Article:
The soldiers were from the Army’s 1st Infantry Division’s 1st Battalion, 18th Infantry Regiment.

TIKRIT, Iraq (AP) – A roadside bomb in Saddam Hussein’s hometown killed two American soldiers and wounded four Saturday, a day after the military said two other soldiers died in a similar explosion elsewhere in Iraq’s so-called Sunni Triangle.

The soldiers killed Saturday were patrolling in downtown Tikrit, north of Baghdad, around 5 a.m. in an armored Humvee when a roadside bomb exploded, said Capt. Tim Crowe of the U.S. Army.

The blast destroyed the vehicle. Crowe said small arms fire erupted in the same area shortly before the explosion, possibly to distract the soldiers.

The four wounded soldiers were evacuated to a military hospital north of Tikrit. It was not immediately clear how serious their injuries were.

After the attack, about 50 soldiers fanned out through the city searching for evidence and asking locals for information about the attack.

The soldiers were from the Army’s 1st Infantry Division’s 1st Battalion, 18th Infantry Regiment, which is taking over security in the Tikrit area on Saturday.

Roadside bombs have become the main threat to U.S. soldiers on patrol in the Sunni Triangle, a region has seen some of the fiercest guerrilla fighting.

On Friday, the military said two U.S. soldiers were killed and a third wounded when their Humvee struck a roadside bomb Thursday northeast of Habbiniyah. Another American soldier was killed and two others injured earlier Thursday by a homemade bomb in Baqouba.

On Friday, a top U.S. military official said four Iraqis suspected of killing a pair of American officials and their translator appear to be active police officers working with a Saddam Hussein loyalist, raising concerns that insurgents are infiltrating Iraqi security forces being trained by U.S. forces.

The four were caught along with a former officer from the Saddam-era police forces and a civilian after the slayings Tuesday of the two U.S.-led coalition staffers and an Iraqi woman south of Baghdad, Maj. Gen. Mark Kimmitt said.

U.S. troops have been setting up Iraqi police and other security forces, intending to gradually put them on the frontlines against guerrillas.

Coalition spokesman Dan Senor called the policemen’s role in the attack “an exception” and defended what he called a “robust” process of vetting police recruits to try to uncover criminal pasts or links to Saddam’s regime. “But it is not perfect,” he said. “Individuals slip through the cracks. We act to identify it and remove them immediately.”

FBI experts were investigating the attack that killed the three, amid conflicting reports over the shooting outside the town of Hillah. Polish troops patrolling the region said the police stopped the victims’ car at a checkpoint and shot them to death.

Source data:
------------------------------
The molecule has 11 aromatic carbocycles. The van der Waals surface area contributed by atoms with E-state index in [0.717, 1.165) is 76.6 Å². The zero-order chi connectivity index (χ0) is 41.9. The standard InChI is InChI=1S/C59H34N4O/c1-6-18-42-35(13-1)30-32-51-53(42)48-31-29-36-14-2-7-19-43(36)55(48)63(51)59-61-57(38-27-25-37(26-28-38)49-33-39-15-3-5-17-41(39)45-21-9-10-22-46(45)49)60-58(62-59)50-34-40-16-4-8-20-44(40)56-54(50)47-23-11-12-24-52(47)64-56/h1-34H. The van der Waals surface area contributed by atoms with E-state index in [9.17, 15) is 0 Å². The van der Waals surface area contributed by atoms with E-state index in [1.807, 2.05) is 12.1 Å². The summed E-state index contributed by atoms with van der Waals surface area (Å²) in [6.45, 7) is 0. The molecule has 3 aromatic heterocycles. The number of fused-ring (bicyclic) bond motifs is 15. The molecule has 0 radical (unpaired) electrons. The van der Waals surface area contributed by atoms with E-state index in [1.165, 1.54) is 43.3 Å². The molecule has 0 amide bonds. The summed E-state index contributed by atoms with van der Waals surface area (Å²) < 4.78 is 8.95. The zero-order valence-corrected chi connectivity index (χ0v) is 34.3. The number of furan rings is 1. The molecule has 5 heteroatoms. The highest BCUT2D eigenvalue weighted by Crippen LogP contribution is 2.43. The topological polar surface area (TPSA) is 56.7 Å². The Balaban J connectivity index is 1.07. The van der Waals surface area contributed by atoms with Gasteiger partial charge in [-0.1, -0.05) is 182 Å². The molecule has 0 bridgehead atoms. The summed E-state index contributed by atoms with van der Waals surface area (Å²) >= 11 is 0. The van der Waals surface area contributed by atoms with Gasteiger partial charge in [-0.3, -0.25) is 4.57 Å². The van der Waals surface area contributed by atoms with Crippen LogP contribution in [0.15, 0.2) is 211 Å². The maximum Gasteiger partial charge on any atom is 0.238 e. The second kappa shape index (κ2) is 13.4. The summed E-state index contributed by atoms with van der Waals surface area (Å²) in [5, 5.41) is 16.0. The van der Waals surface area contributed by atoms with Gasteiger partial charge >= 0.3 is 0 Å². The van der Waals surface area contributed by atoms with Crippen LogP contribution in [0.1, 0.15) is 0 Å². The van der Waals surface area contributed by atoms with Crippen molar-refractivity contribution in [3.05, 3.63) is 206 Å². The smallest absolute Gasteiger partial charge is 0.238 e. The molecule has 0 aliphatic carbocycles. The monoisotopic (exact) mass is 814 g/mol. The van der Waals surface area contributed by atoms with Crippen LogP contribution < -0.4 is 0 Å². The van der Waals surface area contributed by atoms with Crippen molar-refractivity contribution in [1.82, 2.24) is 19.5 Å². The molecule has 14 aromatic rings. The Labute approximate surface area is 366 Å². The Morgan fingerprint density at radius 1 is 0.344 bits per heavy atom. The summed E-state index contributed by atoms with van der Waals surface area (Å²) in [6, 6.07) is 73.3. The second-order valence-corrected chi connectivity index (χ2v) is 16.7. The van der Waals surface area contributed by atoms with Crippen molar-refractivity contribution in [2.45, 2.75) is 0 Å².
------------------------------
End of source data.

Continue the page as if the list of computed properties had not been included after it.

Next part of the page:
Kimmitt, however, said the attackers may have been in a second car that ran the coalition staffers off the road.

The American civilians were the first from the U.S. occupation authority to be killed in Iraq. One was Fern Holland, 33, a human rights expert from Oklahoma who worked on women’s issues in the Hillah region. The other was a regional press officer, Robert J. Zangas, 44, of suburban Pittsburgh.

Kimmitt said four of the six men in custody, caught together in the same car soon after the attack, had current police identification. Investigators were examining whether they were authentic but “we believe they are valid,” he said.

U.S. officials have trained more than 70,000 Iraqi police officers, as well as some 25,000 members of the Iraqi Civil Defense Corps, or ICDC, in a matter of months. New recruits undergo an eight-week training program, while veteran officers have three weeks of training on new techniques and democratic principles, Senor said.

Recruits are vetted, but records for criminal activity or past links to Saddam’s regime are scattered and difficult to track down.

On Monday, U.S. troops arrested one current and two former ICDC soldiers for selling weapons to insurgents and carrying out bomb attacks on the homes of Iraqis cooperating with American forces in Tikrit, Saddam’s hometown north of Baghdad.

Lt. Col. Steve Russell, a battalion commander in Tikrit, said infiltration is “not a major problem.”

“In terms of the ICDC, this is where those that were not properly scrutinized may sometimes have their loyalties elsewhere. But these represent a very small number,” he said.

Russell said information provided by ICDC officers led to the arrests, “proving that they don’t want a negative reputation” for their forces.

As part of the recruiting process in Tikrit, Russell said he has local tribal leaders vouch for those wanting to join – and those who don’t get the sheik’s nod are turned down. The three ICDC members caught Monday were trained outside the area and would not have gone through that process, he said.

AP correspondent Paul Garwood contributed to this report from Tikrit.

AP-ES-03-12-04 2258EST

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